The Sola Busca Tarots are the oldest Italian deck of cards in the world, and were named after their last owners, Marquis Busca and Count Sola. In 1924, the Ministry of Public Education recognized the value of this complete collection and its illustrations, and claimed first option to buy it – which it exercised in 2009, when the deck was put up for sale. The cards are currently kept at the Pinacoteca di Brera, which in 1971 had already acquired the Brambilla deck, a set of late-Gothic cards made for the Duke of Milan.
There are 78 cards in the Sola Busca Tarots: fine miniatures colored with tempera and gold, featuring original, fascinating and elusive images. Traditional subjects are replaced by condottieri from ancient Greek and Roman history and two biblical heroes – Nemrod and Nabucodonosor; the court and number cards are enriched with symbols, allegories and scenes of daily life. Traditional Italian suits – swords, batons, cups and coins – are transformed into discs (coins), amphorae (cups) and clubs (batons). The deck was given different interpretations over time, but today experts agree it was closely tied to the late 1400s’ hermetic-alchemic culture. The artist who etched the deck was long unknown, and generally identified as “Sola Busca Tarot Maestro”. Recently, based on the resemblance with other works, the cards have been attributed to Ancona-born painter Nicola di Maestro Antonio. It seems that the background coloring was added by Marin Sanudo, a Venetian humanist and historian.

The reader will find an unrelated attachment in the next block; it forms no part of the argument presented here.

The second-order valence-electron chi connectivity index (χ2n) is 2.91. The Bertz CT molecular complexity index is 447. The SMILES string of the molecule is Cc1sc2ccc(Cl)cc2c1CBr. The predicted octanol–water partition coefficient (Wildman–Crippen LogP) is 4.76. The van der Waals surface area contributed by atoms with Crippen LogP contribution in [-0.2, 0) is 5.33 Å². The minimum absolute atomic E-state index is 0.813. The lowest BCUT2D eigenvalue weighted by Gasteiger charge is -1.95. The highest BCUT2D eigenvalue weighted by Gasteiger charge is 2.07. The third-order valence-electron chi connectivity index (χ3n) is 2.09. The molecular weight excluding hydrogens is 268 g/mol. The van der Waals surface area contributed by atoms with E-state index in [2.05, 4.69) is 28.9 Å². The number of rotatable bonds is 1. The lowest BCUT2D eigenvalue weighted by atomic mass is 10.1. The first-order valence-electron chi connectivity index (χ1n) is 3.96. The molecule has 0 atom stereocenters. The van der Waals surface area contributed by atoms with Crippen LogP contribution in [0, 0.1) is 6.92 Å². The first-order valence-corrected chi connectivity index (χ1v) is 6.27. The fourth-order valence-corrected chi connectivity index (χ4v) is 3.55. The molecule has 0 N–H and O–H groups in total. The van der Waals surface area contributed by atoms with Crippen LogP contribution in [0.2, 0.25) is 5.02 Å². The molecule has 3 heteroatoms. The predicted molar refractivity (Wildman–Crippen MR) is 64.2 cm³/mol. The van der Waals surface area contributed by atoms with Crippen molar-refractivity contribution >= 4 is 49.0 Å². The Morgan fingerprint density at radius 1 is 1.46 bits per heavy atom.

The Sola Busca tarots were the only known deck with dynamic figures for four centuries. In the early 1900s, they inspired scholarly mystic Arthur Edward Waite and his follower, Pamela Colman Smith, to create the famous Waite-Smith Tarots – now the most common tarots in the Anglo-Saxon world and to this day a source of inspiration for anyone interested in occultism or simply in the iconography of these particular cards.
Few people realize that the bond between tarots, divination and occultism was formed only in 19th-century France. In the 15th century, tarots were known as “triumphi” and were simply a pastime for the rich, which rose to great popularity in courts at the end of the century. The word “tarocchi” (Italian for “tarots”) was first recorded in a document no sooner than 1505.
By Barbara Palladino